Our wee Ted is certainly a bit driven when he gets excited. I was watching Simon Tyers training dvd the other day, he takes his dog in a rabbit pen and let's it chase to get it hunting, rabbit chase after chase. Then he goes "right time to steady the dog now"... and when it runs in he shouts "NO!!" at the dog which immediately stops within 3-4 stops, he places the dog back and does this about 3-5 times and after that his dog doesn't chase again :lol: ... if only it was that easy eh?! I imagine all the perfect foundations before hand might have helped unlike me bumpling along making the mistakes that I did. 

 

 

 

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Well done I think Ted running at the pheasants he saw is probably down to letting him loose on runner's a bit soon. I only started to let Stan have the odd one last season and those were selective so not to ruin him 👍

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9 minutes ago, B725 said:

Well done I think Ted running at the pheasants he saw is probably down to letting him loose on runner's a bit soon. I only started to let Stan have the odd one last season and those were selective so not to ruin him 👍

Bit more work to do it seems eh ... we'll get there.

 

I took him up the farm today for an hour, first we stood about where some pigeons were coming past. I fired some shots up in the air whilst he sat next to me. Half the times I just fired when there wasn't even anything there. I will keep doing this so he gets de-sensitized to someone shooting next to him, so he doesn't think there's something to run off to. 

He also took a line on a bit of scent, he drove through very thick cover to push something out, I didn't see what it was but after pushing through he came right back when called. 

 

To finished I hunted up the border of a field, I was hoping for a rabbit to flush and a shot (if he stopped) but no luck, so instead I threw a ball past as he was running and fired at it (he had stopped on the flush / throw) ... I made him wait a bit before being sent for the retireve. we did 3 of these, then I gave him a drink and we headed home :) 

 

WE saw the farmer and his wife on the way back, stayed 2m apart but did manage to get a look at a 3 day own calf that his wife had been bottle feeding the last few days :) and he told me they found some pheasant eggs abandoned in their flower bed, so the farmer stuck them in the incubator and has hatched them out, and they now have 12 pheasant chicks kicking around lol.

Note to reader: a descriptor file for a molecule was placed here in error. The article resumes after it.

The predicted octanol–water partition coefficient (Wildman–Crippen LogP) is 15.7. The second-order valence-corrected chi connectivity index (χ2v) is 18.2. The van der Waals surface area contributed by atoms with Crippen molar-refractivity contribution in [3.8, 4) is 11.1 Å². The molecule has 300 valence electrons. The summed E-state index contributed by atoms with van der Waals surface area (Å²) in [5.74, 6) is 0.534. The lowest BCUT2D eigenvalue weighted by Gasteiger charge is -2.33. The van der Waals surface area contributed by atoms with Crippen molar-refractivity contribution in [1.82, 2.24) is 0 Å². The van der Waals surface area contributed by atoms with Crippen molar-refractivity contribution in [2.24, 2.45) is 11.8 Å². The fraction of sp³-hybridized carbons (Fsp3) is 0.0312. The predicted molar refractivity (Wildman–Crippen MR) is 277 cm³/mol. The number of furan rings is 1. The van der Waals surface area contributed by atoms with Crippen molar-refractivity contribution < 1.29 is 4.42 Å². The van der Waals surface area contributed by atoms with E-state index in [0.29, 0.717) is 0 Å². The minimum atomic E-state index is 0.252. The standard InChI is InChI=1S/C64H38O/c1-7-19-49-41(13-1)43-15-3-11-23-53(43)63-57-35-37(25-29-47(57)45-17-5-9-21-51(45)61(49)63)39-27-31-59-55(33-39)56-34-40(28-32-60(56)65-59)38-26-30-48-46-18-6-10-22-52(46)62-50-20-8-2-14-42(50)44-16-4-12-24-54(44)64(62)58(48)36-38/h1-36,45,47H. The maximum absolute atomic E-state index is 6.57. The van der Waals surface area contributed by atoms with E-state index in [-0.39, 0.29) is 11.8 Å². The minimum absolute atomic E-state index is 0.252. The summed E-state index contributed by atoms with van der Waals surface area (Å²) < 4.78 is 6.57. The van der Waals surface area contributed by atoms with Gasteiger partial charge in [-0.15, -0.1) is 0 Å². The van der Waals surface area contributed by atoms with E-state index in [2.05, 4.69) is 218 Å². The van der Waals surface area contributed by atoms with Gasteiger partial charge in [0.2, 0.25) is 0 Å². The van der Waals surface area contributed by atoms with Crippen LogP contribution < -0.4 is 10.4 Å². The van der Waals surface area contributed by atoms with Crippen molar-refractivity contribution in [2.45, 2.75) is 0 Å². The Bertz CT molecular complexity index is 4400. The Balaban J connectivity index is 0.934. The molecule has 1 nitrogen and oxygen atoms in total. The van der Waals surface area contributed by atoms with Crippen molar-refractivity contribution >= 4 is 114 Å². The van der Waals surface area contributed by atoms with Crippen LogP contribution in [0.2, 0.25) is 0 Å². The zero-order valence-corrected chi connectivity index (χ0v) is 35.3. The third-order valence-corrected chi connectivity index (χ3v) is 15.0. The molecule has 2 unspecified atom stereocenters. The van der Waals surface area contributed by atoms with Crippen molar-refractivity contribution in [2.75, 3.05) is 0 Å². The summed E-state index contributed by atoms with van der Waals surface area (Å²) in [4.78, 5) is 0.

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1 hour ago, B725 said:

Well done I think Ted running at the pheasants he saw is probably down to letting him loose on runner's a bit soon. I only started to let Stan have the odd one last season and those were selective so not to ruin him 👍


I agree with this mind mate think just generally taking him out to soon and not proofing the behaviour and steadiness. 
 

Oh to be able to go back and tell yourself not to make those mistakes eh.  

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1 minute ago, Lloyd90 said:


I agree with this mind mate think just generally taking him out to soon and not proofing the behaviour and steadiness. 
 

Oh to be able to go back and tell yourself not to make those mistakes eh.  

Buy Lloyd, what good progress you have made considering that you took him out shooting when he was nine or ten months old at a time when he couldn't possibly have been either trained or steady.

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3 minutes ago, JDog said:

Buy Lloyd, what good progress you have made considering that you took him out shooting when he was nine or ten months old at a time when he couldn't possibly have been either trained or steady.

Yes I remember, 

He was steady to throwing stuff past him but not really hunting with much enthusiasm. The great thinking was to get him onto some scent and game to get him going. 
 

He was only a pup I should have left him, and done more intro to game in controlled environments but I suppose you live and learn. I also have far far better contacts and access to facilities now from training Ted and meeting lots of other trainers and folk. 
 

Mind you I also now know a lot of trainers who will let a dog chase when about that age, but they won’t let the dog see a bird come down, perhaps my fatal mistake. 
 

I’ll try not to make the same mistakes with the pup we are hoping to get in 7 weeks ... although I imagine I will make new mistakes 😂 too far the other way perhaps who knows! 
 

 

I know plenty lads who are not fussed with all this steady to flush and shot stuff, they are just happy if their dog flushes within gun range and brings the bird back, even dropping it at their feet. 

I am quite critical and keep trying to get him finished to a high standard... even at 2 years old he is still young ... I’m not sure what age they're considered mature but let’s hope to get there some day :) 
 

 

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39 minutes ago, JDog said:

Buy Lloyd, what good progress you have made considering that you took him out shooting when he was nine or ten months old at a time when he couldn't possibly have been either trained or steady.

Not so sure Jdog, this is little Stan at 11months on boxing day he never moved but it was only because I was totally confident in him and aware of his capabilities.